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Culture of clutter taking over American families, says new book

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Rick Bowmer/AP

(Read caption) Big box stores like Costco and Sam's Club add to clutter at home, researchers found. Here David Lee shops at a Costco Wholesale store in Portland, Ore. in May of this year.

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Raise your hand if any of this sounds disturbingly familiar:

A garage that doesn’t have room for the family car because it’s filled with bikes, baseball bats, rusting tools, old furniture and possibly even a large snow blower. (Arm a-waving over here. The snow blower is a long story.)

Or, how about a hall closet that can’t hold any more coats? Or a child’s room filled with more than 100 Beanie Babies?  Or a fridge covered in hundreds of pictures, magnets (even the free ones that come in the mail, because, you know, you never can have enough magnets), calendars, dry erase boards and shopping lists?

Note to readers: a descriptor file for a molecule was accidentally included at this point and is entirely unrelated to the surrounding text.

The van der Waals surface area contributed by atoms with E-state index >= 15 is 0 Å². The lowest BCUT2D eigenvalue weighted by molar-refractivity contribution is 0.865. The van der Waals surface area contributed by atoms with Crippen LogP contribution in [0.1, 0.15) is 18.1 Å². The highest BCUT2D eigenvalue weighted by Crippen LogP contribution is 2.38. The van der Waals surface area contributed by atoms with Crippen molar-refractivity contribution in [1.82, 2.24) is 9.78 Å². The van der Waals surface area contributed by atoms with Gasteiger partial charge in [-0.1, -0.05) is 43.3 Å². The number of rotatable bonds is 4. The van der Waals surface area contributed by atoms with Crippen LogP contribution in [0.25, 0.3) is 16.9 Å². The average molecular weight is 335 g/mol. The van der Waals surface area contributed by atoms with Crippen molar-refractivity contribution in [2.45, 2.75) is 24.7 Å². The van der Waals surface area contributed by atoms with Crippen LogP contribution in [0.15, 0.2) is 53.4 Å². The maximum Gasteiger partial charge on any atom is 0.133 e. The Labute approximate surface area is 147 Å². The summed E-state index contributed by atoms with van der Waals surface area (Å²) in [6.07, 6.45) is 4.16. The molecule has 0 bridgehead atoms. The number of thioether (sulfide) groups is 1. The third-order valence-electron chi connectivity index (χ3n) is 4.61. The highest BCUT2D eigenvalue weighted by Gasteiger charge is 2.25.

Clutter, it turns out, is a hallmark of mainstream America. (Depressing, no?)  And now a new book coming out by researchers from University of California, Los Angeles, and Connecticut College – “Life at Home in the Twenty-First Century” – details just how much clutter, and promises to take a sharp look at the impact of all this stuff on daily family life.

The researchers immersed themselves into the daily lives of 32 families in the Los Angeles area, taking tens of thousands of photographs, hundreds of hours of video, and copious notes from first-hand observations about how people move through their homes, and what they have.

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